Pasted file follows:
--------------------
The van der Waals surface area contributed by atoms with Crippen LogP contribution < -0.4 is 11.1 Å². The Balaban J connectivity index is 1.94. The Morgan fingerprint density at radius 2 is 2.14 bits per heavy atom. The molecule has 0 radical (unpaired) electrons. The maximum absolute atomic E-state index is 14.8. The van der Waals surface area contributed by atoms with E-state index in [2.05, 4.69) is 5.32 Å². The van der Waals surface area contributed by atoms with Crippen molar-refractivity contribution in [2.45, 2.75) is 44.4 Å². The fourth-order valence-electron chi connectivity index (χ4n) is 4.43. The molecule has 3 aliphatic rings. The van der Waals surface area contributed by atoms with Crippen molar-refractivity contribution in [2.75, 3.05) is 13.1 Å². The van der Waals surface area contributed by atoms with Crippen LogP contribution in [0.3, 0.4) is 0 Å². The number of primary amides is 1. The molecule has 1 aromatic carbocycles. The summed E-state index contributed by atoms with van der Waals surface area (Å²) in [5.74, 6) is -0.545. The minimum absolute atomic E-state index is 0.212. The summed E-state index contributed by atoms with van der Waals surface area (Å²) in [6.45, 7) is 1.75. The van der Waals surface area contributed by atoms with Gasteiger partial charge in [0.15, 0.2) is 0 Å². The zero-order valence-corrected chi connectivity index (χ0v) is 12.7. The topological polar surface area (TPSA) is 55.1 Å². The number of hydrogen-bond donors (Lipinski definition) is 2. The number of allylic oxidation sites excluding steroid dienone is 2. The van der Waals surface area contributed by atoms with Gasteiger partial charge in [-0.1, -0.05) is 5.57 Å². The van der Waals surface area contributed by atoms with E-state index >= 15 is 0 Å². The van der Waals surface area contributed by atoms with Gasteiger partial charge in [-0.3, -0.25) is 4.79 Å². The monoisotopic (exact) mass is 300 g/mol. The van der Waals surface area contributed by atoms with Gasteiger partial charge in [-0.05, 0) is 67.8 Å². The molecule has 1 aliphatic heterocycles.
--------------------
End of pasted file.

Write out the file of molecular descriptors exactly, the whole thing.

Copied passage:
The van der Waals surface area contributed by atoms with Crippen LogP contribution < -0.4 is 11.1 Å². The Balaban J connectivity index is 1.94. The Morgan fingerprint density at radius 2 is 2.14 bits per heavy atom. The molecule has 0 radical (unpaired) electrons. The maximum absolute atomic E-state index is 14.8. The van der Waals surface area contributed by atoms with E-state index in [2.05, 4.69) is 5.32 Å². The van der Waals surface area contributed by atoms with Crippen molar-refractivity contribution in [2.45, 2.75) is 44.4 Å². The fourth-order valence-electron chi connectivity index (χ4n) is 4.43. The molecule has 3 aliphatic rings. The van der Waals surface area contributed by atoms with Crippen molar-refractivity contribution in [2.75, 3.05) is 13.1 Å². The van der Waals surface area contributed by atoms with Crippen LogP contribution in [0.3, 0.4) is 0 Å². The number of primary amides is 1. The molecule has 1 aromatic carbocycles. The summed E-state index contributed by atoms with van der Waals surface area (Å²) in [5.74, 6) is -0.545. The minimum absolute atomic E-state index is 0.212. The summed E-state index contributed by atoms with van der Waals surface area (Å²) in [6.45, 7) is 1.75. The van der Waals surface area contributed by atoms with Gasteiger partial charge in [0.15, 0.2) is 0 Å². The zero-order valence-corrected chi connectivity index (χ0v) is 12.7. The topological polar surface area (TPSA) is 55.1 Å². The number of hydrogen-bond donors (Lipinski definition) is 2. The number of allylic oxidation sites excluding steroid dienone is 2. The van der Waals surface area contributed by atoms with Gasteiger partial charge in [-0.1, -0.05) is 5.57 Å². The van der Waals surface area contributed by atoms with E-state index >= 15 is 0 Å². The van der Waals surface area contributed by atoms with Gasteiger partial charge in [-0.3, -0.25) is 4.79 Å². The monoisotopic (exact) mass is 300 g/mol. The van der Waals surface area contributed by atoms with Gasteiger partial charge in [-0.05, 0) is 67.8 Å². The molecule has 1 aliphatic heterocycles.